CIS 40

Unit 7 Assignment

Lab 7 has two different parts, each of which is a separate script. Part One uses turtle to draw a checkered pattern using for loops. Part Two is a simple guessing game using a while loop.

Part 1 Checkerboard

target

Draw the first row of a checkerboard using for loops We'll be creating the pattern shown above. The pattern below is for the optional challenges. If you're not familiar with checkers, you may wish to see this introduction: rules of checkers .

Initialization

Create your turtle, hide it, and lift the pen (we'll never put the pen down - we only want fills, not lines). Create a size variable and set its value to 70. This is the length of a side of an individual square in the checkerboard. Create upperLeftX and upperLeftY variables, which represent the coordinates of the upper left corner of the checkerboard pattern. The values for upperLeftX and upperLeftY should be calculated and assigned using the size variable so that the pattern is centered left-to-right and is positioned to be the top row of a complete checkerboard (as shown below for the optional challenges).

drawSquare function

Write a drawSquare function having an x parameter, a y parameter, and a color parameter. Send the turtle to the x/y coordinates (which represent the coordinates of the upper left corner of the square currently being drawn), set the fillcolor to the specified color, and begin filling. Then, when you draw the square that is to be filled, use a loop that iterates 4 times. Within the loop, move forward by the size distance, and then turn right 90 degrees. After the loop, end the fill. Note that we aren't actually using the for loop iterator value - we simply use the loop to draw one side of a square four times.

Drawing the Pattern

Use a loop that iterates 8 times. Give the iterator variable the name column. Within the loop, you first need to decide what color to use (red should be the first color of the pattern). Next (and still within the loop), call the drawSquare function. Remember to change the x parameter value each time you call the function.

Turtle tip: Turtle can sometimes be annoyingly slow - speed things up with this command (replace myturtle with the name you have given your turtle)

myturtle.speed(0)

For a discussion of the turtle speed method see: turtle speed method .

OPTIONAL CHALLENGES: If you would like to extend the basic lab, some possible enhancements are listed below. These are simply for your learning and enjoyment, not for extra credit. You may do any or all of the challenges.

  1. Draw the entire checkerboard. You should use two for loops - one inside the other. Think about which loop you want to be the outside loop - the row or the column? It can be a bit tricky to get the colors to alternate properly - try to solve this before resorting to the hidden hint.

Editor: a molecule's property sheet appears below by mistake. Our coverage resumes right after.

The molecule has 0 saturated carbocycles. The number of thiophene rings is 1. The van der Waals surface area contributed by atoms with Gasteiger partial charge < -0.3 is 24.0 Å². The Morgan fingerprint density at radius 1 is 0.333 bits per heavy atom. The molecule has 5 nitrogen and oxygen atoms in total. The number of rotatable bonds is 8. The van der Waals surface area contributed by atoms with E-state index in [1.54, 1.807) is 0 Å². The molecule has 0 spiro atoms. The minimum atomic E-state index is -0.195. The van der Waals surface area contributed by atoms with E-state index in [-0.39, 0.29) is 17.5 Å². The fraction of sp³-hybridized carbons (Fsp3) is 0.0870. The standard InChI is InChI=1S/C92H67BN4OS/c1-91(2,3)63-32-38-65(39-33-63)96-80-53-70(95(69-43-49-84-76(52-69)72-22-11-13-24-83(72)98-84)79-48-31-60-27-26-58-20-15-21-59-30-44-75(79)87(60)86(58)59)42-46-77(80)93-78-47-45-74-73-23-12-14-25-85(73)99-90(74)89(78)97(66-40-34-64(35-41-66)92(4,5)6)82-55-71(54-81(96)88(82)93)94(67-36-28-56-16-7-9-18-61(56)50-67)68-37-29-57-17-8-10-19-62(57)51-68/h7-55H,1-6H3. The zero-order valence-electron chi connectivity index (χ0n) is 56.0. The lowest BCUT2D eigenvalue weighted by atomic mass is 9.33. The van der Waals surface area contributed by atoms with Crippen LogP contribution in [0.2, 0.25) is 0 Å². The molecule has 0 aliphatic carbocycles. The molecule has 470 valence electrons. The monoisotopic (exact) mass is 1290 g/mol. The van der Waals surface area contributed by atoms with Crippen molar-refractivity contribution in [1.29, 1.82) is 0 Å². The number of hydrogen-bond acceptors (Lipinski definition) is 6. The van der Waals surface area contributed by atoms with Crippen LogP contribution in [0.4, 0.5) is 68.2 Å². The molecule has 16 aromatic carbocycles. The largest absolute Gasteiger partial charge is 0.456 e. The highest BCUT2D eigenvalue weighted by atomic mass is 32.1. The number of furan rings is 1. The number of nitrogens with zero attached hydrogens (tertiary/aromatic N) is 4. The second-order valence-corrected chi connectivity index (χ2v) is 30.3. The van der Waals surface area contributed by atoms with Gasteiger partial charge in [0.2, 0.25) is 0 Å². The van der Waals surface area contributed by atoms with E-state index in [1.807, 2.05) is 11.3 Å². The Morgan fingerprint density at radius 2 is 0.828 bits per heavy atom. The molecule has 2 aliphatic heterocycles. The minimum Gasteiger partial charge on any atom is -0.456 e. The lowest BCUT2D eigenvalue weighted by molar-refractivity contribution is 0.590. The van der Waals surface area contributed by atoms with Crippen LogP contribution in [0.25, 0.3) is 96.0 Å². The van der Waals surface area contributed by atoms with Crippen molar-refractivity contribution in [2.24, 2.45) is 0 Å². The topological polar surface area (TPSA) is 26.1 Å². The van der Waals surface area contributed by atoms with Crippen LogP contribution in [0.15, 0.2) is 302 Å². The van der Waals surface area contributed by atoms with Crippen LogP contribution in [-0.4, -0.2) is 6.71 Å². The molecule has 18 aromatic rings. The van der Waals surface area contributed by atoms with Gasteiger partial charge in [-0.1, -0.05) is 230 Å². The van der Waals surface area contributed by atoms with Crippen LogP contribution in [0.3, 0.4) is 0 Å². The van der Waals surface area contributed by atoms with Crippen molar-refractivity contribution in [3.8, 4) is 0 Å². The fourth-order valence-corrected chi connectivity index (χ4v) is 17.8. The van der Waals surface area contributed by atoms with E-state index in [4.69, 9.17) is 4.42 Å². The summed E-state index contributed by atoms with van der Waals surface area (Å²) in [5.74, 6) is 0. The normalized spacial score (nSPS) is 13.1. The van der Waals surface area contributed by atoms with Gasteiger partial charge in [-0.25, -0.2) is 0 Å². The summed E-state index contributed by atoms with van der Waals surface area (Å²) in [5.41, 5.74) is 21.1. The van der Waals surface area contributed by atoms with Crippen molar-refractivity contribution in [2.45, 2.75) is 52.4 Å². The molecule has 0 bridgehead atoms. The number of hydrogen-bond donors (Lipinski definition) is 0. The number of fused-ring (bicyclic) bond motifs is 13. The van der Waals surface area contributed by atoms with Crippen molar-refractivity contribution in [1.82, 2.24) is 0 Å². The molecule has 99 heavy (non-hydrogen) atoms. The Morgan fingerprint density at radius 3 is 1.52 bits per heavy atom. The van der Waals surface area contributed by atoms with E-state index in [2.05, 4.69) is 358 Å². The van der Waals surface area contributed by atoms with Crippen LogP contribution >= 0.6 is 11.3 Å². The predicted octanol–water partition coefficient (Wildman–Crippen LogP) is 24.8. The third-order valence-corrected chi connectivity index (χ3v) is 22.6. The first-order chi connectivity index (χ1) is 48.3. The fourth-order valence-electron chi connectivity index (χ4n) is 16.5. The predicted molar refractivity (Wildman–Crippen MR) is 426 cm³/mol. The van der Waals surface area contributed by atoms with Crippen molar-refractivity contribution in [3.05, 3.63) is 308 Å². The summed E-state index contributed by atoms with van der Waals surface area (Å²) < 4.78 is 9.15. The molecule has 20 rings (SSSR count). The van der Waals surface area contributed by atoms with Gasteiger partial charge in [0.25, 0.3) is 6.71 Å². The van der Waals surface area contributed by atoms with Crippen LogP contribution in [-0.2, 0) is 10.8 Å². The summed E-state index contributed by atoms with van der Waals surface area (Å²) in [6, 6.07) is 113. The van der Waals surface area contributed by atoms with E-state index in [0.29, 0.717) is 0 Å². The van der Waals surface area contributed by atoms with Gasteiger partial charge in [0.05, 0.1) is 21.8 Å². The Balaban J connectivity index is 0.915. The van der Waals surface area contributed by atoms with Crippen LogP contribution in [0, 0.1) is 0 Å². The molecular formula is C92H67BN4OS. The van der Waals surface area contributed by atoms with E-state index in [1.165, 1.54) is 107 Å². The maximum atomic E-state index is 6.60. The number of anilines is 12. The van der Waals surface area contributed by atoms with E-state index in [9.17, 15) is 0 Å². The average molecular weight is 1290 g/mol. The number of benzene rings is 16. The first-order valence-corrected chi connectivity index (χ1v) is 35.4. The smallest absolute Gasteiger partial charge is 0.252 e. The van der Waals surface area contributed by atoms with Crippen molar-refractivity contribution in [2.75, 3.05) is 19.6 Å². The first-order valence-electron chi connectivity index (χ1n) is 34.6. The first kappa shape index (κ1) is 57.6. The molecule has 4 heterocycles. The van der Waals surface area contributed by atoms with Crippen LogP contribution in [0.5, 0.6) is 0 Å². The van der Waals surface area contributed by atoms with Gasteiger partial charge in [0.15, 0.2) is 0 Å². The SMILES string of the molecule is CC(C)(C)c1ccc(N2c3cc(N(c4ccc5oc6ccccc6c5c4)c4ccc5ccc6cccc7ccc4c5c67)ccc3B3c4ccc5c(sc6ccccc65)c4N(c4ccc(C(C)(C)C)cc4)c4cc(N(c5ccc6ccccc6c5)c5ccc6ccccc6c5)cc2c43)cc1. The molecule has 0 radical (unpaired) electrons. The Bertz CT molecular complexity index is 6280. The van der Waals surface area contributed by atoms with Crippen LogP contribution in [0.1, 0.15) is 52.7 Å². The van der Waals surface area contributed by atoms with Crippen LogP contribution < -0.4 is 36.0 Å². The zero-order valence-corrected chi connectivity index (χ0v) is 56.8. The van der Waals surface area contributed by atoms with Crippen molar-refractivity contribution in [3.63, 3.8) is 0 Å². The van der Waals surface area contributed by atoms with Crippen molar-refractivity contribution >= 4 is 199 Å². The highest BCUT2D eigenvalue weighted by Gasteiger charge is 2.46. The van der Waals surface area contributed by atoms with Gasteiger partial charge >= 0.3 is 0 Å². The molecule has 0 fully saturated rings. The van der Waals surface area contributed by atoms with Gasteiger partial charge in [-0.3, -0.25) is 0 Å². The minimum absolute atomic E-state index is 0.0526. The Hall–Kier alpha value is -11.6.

Hint: (highlight the following text to view it) Determine the color from the value of (row + column) mod 2. End hint.

  2. Add the white and yellow colored checkers as shown - write a drawChecker function and call it from within one or more loops. Checkers diameter should be 80% of the size of a square.

  3. Rescale the checkerboard. Change the value of the size variable from 70 to, say 50 or 90. The checkerboard (and any checkers) should redraw correctly while staying centered on the home point.

target

Part 2 Guessing game

Write a script that plays a simple guessing game. The script will generate a secret number from 1 to 100, inclusive, and the user will have to guess the number. After each guess, the script will tell the user if they are high, low, or correct. If they are correct, the script will congratulate the user, tell them how many guesses they took, and then end the script. Hint: most of the game code will be in a loop that repeats until the correct number is guessed.

To generate the secret number, you will need to use the randint function from Python's Random module, as follows:

import random

#this generates a random int from 1-100, inclusive
secretNum = random.randint(1,100)

OPTIONAL CHALLENGES: If you would like to extend the basic lab, some possible enhancements are listed below. These are simply for your learning and enjoyment, not for extra credit. You may do any or all of the challenges.

  1. After the user has correctly guessed the number, ask them if they would like to play again. If "Y" or "y", play another game. If anything else, quit.

  2. Validate the guess. Give an error message for any guess that is lower than 1 or higher than 100, but otherwise ignore the guess.

  3. If the guess is within 3 or less (but not if they guessed the secret number), then, after giving the user the high/low message, tell the user "But you're close!". Hint: use the built-in absolute value function abs.